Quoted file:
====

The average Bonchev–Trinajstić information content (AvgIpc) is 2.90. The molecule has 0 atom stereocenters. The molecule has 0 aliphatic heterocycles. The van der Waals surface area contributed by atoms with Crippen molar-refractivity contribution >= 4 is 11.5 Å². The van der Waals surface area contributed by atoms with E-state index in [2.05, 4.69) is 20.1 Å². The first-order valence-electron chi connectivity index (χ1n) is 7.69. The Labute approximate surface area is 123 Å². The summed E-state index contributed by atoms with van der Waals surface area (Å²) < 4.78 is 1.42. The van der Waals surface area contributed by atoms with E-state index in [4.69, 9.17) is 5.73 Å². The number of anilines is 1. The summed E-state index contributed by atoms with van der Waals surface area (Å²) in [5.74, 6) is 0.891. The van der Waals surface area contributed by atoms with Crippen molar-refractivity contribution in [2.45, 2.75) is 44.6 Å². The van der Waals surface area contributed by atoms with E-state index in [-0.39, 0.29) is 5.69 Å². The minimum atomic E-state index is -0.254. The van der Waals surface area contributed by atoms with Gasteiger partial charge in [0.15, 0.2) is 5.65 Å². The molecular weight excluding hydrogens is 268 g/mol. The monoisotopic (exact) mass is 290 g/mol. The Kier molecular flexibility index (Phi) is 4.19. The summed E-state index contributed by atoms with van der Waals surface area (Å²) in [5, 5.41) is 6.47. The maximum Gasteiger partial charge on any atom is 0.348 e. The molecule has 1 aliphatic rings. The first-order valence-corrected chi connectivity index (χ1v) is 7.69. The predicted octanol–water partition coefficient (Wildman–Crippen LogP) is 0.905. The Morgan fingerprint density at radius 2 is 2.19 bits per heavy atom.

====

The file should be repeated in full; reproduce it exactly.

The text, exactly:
The average Bonchev–Trinajstić information content (AvgIpc) is 2.90. The molecule has 0 atom stereocenters. The molecule has 0 aliphatic heterocycles. The van der Waals surface area contributed by atoms with Crippen molar-refractivity contribution >= 4 is 11.5 Å². The van der Waals surface area contributed by atoms with E-state index in [2.05, 4.69) is 20.1 Å². The first-order valence-electron chi connectivity index (χ1n) is 7.69. The Labute approximate surface area is 123 Å². The summed E-state index contributed by atoms with van der Waals surface area (Å²) < 4.78 is 1.42. The van der Waals surface area contributed by atoms with E-state index in [4.69, 9.17) is 5.73 Å². The number of anilines is 1. The summed E-state index contributed by atoms with van der Waals surface area (Å²) in [5.74, 6) is 0.891. The van der Waals surface area contributed by atoms with Crippen molar-refractivity contribution in [2.45, 2.75) is 44.6 Å². The van der Waals surface area contributed by atoms with E-state index in [-0.39, 0.29) is 5.69 Å². The minimum atomic E-state index is -0.254. The van der Waals surface area contributed by atoms with Gasteiger partial charge in [0.15, 0.2) is 5.65 Å². The molecular weight excluding hydrogens is 268 g/mol. The monoisotopic (exact) mass is 290 g/mol. The Kier molecular flexibility index (Phi) is 4.19. The summed E-state index contributed by atoms with van der Waals surface area (Å²) in [5, 5.41) is 6.47. The maximum Gasteiger partial charge on any atom is 0.348 e. The molecule has 1 aliphatic rings. The first-order valence-corrected chi connectivity index (χ1v) is 7.69. The predicted octanol–water partition coefficient (Wildman–Crippen LogP) is 0.905. The Morgan fingerprint density at radius 2 is 2.19 bits per heavy atom.